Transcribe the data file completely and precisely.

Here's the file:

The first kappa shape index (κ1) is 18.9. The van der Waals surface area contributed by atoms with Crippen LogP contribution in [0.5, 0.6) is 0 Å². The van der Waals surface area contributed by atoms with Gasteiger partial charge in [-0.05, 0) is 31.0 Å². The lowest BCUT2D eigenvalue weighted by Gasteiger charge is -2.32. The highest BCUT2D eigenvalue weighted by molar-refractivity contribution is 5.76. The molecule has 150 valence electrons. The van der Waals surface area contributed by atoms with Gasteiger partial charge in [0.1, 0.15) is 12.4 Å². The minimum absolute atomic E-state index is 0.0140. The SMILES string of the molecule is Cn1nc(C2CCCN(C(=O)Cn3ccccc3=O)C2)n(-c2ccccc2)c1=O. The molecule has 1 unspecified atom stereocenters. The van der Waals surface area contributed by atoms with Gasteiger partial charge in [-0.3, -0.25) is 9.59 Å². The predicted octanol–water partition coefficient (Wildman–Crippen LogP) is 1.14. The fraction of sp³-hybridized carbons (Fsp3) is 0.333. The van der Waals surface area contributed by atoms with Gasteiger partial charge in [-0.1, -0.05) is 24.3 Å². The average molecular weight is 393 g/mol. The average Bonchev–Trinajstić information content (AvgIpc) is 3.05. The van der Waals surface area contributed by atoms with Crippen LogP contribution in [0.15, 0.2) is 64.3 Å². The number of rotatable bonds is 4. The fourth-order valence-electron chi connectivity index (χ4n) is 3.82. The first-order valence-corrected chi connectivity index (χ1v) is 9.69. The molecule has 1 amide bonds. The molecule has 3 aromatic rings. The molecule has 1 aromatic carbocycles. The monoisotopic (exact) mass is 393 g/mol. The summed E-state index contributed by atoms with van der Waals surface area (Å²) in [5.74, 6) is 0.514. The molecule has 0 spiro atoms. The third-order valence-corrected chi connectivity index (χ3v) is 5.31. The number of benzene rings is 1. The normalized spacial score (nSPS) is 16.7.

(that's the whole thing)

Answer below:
The first kappa shape index (κ1) is 18.9. The van der Waals surface area contributed by atoms with Crippen LogP contribution in [0.5, 0.6) is 0 Å². The van der Waals surface area contributed by atoms with Gasteiger partial charge in [-0.05, 0) is 31.0 Å². The lowest BCUT2D eigenvalue weighted by Gasteiger charge is -2.32. The highest BCUT2D eigenvalue weighted by molar-refractivity contribution is 5.76. The molecule has 150 valence electrons. The van der Waals surface area contributed by atoms with Gasteiger partial charge in [0.1, 0.15) is 12.4 Å². The minimum absolute atomic E-state index is 0.0140. The SMILES string of the molecule is Cn1nc(C2CCCN(C(=O)Cn3ccccc3=O)C2)n(-c2ccccc2)c1=O. The molecule has 1 unspecified atom stereocenters. The van der Waals surface area contributed by atoms with Gasteiger partial charge in [-0.3, -0.25) is 9.59 Å². The predicted octanol–water partition coefficient (Wildman–Crippen LogP) is 1.14. The fraction of sp³-hybridized carbons (Fsp3) is 0.333. The van der Waals surface area contributed by atoms with Gasteiger partial charge in [-0.1, -0.05) is 24.3 Å². The average molecular weight is 393 g/mol. The average Bonchev–Trinajstić information content (AvgIpc) is 3.05. The van der Waals surface area contributed by atoms with Crippen LogP contribution in [0.15, 0.2) is 64.3 Å². The number of rotatable bonds is 4. The fourth-order valence-electron chi connectivity index (χ4n) is 3.82. The first-order valence-corrected chi connectivity index (χ1v) is 9.69. The molecule has 1 amide bonds. The molecule has 3 aromatic rings. The molecule has 1 aromatic carbocycles. The monoisotopic (exact) mass is 393 g/mol. The summed E-state index contributed by atoms with van der Waals surface area (Å²) in [5.74, 6) is 0.514. The molecule has 0 spiro atoms. The third-order valence-corrected chi connectivity index (χ3v) is 5.31. The number of benzene rings is 1. The normalized spacial score (nSPS) is 16.7.